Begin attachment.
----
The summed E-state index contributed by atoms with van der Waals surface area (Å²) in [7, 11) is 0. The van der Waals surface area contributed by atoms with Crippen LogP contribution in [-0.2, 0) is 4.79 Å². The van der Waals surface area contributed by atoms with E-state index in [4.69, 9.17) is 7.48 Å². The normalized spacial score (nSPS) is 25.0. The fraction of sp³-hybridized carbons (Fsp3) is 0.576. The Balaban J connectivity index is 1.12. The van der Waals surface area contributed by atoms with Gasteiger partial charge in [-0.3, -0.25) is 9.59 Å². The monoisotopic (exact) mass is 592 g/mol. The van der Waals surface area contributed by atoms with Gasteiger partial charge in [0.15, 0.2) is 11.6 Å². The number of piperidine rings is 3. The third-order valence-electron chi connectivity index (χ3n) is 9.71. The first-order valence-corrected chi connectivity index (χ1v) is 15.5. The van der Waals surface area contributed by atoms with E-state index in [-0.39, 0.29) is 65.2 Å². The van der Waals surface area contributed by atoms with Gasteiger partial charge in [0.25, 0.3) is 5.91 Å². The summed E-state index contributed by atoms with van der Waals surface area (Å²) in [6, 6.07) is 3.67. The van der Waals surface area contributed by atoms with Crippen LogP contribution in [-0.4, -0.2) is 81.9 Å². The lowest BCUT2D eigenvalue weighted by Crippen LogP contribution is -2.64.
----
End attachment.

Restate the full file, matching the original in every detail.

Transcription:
The summed E-state index contributed by atoms with van der Waals surface area (Å²) in [7, 11) is 0. The van der Waals surface area contributed by atoms with Crippen LogP contribution in [-0.2, 0) is 4.79 Å². The van der Waals surface area contributed by atoms with E-state index in [4.69, 9.17) is 7.48 Å². The normalized spacial score (nSPS) is 25.0. The fraction of sp³-hybridized carbons (Fsp3) is 0.576. The Balaban J connectivity index is 1.12. The van der Waals surface area contributed by atoms with Gasteiger partial charge in [-0.3, -0.25) is 9.59 Å². The monoisotopic (exact) mass is 592 g/mol. The van der Waals surface area contributed by atoms with Gasteiger partial charge in [0.15, 0.2) is 11.6 Å². The number of piperidine rings is 3. The third-order valence-electron chi connectivity index (χ3n) is 9.71. The first-order valence-corrected chi connectivity index (χ1v) is 15.5. The van der Waals surface area contributed by atoms with E-state index in [-0.39, 0.29) is 65.2 Å². The van der Waals surface area contributed by atoms with Gasteiger partial charge in [0.25, 0.3) is 5.91 Å². The summed E-state index contributed by atoms with van der Waals surface area (Å²) in [6, 6.07) is 3.67. The van der Waals surface area contributed by atoms with Crippen LogP contribution in [-0.4, -0.2) is 81.9 Å². The lowest BCUT2D eigenvalue weighted by Crippen LogP contribution is -2.64.